4.5 million Pinoys jobless in 2020
MANILA, Philippines — With the COVID-19 pandemic and the stringent lockdown shuttering thousands of businesses, about 4.5 million Filipinos became jobless this year and the unemployment rate jumped to 10.4 percent — the highest in 15 years, the government reported on Thursday.
But as quarantine restrictions gradually eased and the economy opened up enough to allow workers to return to their jobs, the jobless rate also eased to 8.7 percent in October, National Statistician Dennis Mapa told a press conference, citing the latest preliminary results of the Philippine Statistics Authority’s quarterly labor force survey (LFS).
Labor groups, however, found no reason to celebrate, calling the supposed decline in unemployment an “illusion.”
The unemployment rate in October—the highest across all the October LFS rounds since the Philippines adopted its current definition of employment in 2005—was equivalent to 3.8 million Filipinos in the labor force who were jobless.
The jobless rate in October was below the 10 percent (equivalent to 4.6 million Filipinos without jobs) in July and 17.6 percent (7.2 million jobless Filipinos) in April—the highest-ever quarterly unemployment rate resulting from the enhanced community quarantine (ECQ) imposed in areas with high COVID-19 cases from mid-March to May, which stopped 75 percent of the economy.
Compared with October 2019, this year’s unemployment rate was higher than 4.6 percent a year ago, or 2 million jobless people six months before the pandemic spread to the Philippines.
As some students who belonged to the labor force—Filipinos 15 years old and above—returned to school in October, the labor force declined to 43.6 million from 45.9 million a quarter ago and 44.6 million a year ago, Mapa said.
But the participation rate among members of the labor force also dropped to 58.7 percent in October, from 61.9 percent during the previous quarter and 61.4 percent last year.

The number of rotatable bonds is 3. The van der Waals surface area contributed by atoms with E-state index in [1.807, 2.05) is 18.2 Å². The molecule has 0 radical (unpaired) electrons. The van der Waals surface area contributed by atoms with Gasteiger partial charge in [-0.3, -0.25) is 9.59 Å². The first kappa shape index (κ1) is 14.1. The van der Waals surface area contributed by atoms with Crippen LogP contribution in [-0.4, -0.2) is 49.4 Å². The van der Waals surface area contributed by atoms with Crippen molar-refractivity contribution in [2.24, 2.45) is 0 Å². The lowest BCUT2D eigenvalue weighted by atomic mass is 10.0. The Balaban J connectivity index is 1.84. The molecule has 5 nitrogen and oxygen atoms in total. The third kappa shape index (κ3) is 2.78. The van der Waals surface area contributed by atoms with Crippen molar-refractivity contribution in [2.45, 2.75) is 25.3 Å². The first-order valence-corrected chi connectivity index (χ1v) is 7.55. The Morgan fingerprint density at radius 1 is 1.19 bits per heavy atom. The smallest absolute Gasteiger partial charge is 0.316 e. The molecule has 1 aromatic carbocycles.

As of October, an estimated 74.3 million Filipinos were aged 15 and higher.
Seasonal jobs covered
Meanwhile, the underemployment rate covering those in the labor force who wanted additional working hours to earn more money also eased to 14.4 percent (5.7 million) in October from 17.3 percent (7.1 million) in July, 18.9 percent (6.4 million) in April, and 14.8 percent (6.3 million) in January.
Mapa said the October employment data covered seasonal jobs, including those that were usually made available ahead of the Christmas season, although he could not say if there remained ample part-time jobs given certain quarantine restrictions still in place.
In October, the sectors that posted the biggest year-on-year fall in employment were the arts, entertainment and recreation (down 38.2 percent to 214,000); accommodation and food service (down 33.2 percent to 1.34 million); real estate activities (down 25.7 percent to 176,000); transportation and storage (down 18.9 percent to 2.82 million); and manufacturing (down 17 percent to 3.03 million).
On the other hand, the following sectors had more workers in October compared with a year ago: water supply, sewerage, waste management and remediation; fishing and aquaculture; education; information and communication; administrative and support service; and human health and social work.